Note that my original comment allowed for the possibility that my guess was wrong, but it was a reasonable guess based on past performance of ‘police spokespersons’ nationwide.

      3. avatar Dustin says:

        You forgot “furtive” and “assault.”

    2. avatar Bob says:

      Excellent comment.

    3. avatar Seth says:

      Who cares. It’s obviously not a minority so his life doesn’t matter.

  2. avatar schernobyl says:

    First they came for the pop tart guns and I said nothing

    1. avatar Soccerchainsaw says:

      Most of us said something, something like: “That’s stupid.”
      That’s gotta be worth something….

  3. avatar Mark N. says:

    If you wait to see a gun/knife, and there is one, you are probably already dead, particularly where the perp/subject wants you to believe that he is armed, says Tueller.

    1. avatar Another Robert says:

      Tueller or no, I’m not necessarily going to wait until I see, as in visually confirm, a gun or a knife in a split-second encounter with what I have determined to be a “bad guy”. Like most things, it kind of depends on the circumstances.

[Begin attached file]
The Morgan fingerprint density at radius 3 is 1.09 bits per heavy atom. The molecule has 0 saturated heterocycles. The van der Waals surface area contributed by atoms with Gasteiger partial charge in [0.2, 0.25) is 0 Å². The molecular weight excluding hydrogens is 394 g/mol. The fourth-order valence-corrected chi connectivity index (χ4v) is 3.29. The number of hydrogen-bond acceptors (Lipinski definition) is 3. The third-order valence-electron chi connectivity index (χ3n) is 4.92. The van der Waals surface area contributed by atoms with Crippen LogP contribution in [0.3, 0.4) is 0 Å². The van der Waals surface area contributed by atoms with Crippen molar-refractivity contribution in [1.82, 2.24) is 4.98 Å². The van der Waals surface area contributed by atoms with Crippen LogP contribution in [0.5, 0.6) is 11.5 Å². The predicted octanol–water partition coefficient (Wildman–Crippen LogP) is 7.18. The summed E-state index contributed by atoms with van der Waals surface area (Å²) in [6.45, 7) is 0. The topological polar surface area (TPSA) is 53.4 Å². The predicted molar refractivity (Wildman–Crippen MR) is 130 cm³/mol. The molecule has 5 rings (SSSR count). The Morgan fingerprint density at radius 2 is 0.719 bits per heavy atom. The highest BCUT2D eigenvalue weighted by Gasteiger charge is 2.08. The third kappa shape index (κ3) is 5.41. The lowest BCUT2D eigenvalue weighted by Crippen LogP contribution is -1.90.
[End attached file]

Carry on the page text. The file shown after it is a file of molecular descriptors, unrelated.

2. avatar Anonymous says:

      If you wait to see a gun/knife, and there is one, you are probably already dead, particularly where the perp/subject wants you to believe that he is armed, says Tueller.

      The same thing can be said about concealed carriers, who are armed to protect themselves. However, you don’t see us being arrested for shooting people “reaching” for something. There should not be separate rules. One rule for them. One rule for us. If a concealed carrier shot an unarmed man for putting his hand in his pocket or pretending to pull something – they would go to prison for a long time. There must be some form of accountability.